Sunken piano duoEven though the harsh reality of lungs without air disrupts the fantasy and she fights her way back to the surface, the final image in the film is of her down there still, floating above her piano. She changes her mind, but the other possibility rings true because with every loss there is some part of ourselves we can’t quite disentangle, a small piece of us that goes down with the ship. In an interview with the Radio Times earlier this year, 20 years after making the film, Campion said “…I thought, ‘For freaking hell’s sake, she should have stayed under there’. It would be more real, wouldn’t it, it would be better? I didn’t have the nerve at the time. What if Ada just went down, she went down with her piano – that’s it.”

Romanticized drownings hark back to Shakespeare’s Ophelia, whose offstage death is portrayed by Hamlet’s mother as a tragic accident. Reading into Queen Gertrude’s story, it seems as if Ophelia doesn’t so much actively commit suicide as in her madness simply fails to stop herself from sinking:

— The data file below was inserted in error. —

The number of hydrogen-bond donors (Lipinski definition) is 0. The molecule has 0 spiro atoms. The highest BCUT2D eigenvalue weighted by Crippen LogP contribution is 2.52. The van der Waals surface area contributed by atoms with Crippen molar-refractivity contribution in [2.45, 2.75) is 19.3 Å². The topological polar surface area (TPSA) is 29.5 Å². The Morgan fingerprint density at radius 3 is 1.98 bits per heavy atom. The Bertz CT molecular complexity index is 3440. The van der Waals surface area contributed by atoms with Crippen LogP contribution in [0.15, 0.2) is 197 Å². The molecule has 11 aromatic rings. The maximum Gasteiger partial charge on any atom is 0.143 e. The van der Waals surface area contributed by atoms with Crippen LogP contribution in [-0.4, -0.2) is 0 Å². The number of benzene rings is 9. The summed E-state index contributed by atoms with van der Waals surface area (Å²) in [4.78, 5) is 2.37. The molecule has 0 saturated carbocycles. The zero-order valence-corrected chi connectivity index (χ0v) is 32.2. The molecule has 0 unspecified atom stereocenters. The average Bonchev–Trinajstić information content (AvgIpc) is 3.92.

When down her weedy trophies and herself
Fell in the weeping brook. Her clothes spread wide;
And, mermaid-like, awhile they bore her up:
Which time she chanted snatches of old tunes;
As one incapable of her own distress,
Or like a creature native and indued
Unto that element: but long it could not be
Till that her garments, heavy with their drink,
Pull’d the poor wretch from her melodious lay
To muddy death.
 (Hamlet 4.7.2)

Two screen performances of Ophelia cast the lure of drowning in somewhat different lights. Helena Bonham Carter’s madness in Franco Zeffirelli’s version of Hamlet is very mad indeed. Of course, she’s made a bit of a career out of playing mad. Mrs. Lovett in Sweeney Todd, The Red Queen in Alice in Wonderland, and Marla in Fight Club, where she’s the crazy chick your friends tell you to stay away from. Unfortunately for Marla, she’s not as crazy as her sometimes-boyfriend Tyler Durden, who literally doesn’t know what his left hand is doing. Her patented brand of crazy also made her a shoe-in for Bellatrix LeStrange in the Harry Potter movies. Zeffirelli and Bonham Carter’s Ophelia is more biddable than most small children and it’s actually not unbelievable that she drowned in something like the way Queen Gertrude portrays it, both because she was too mad to understand that it would kill her, and too helpless and passive to save herself.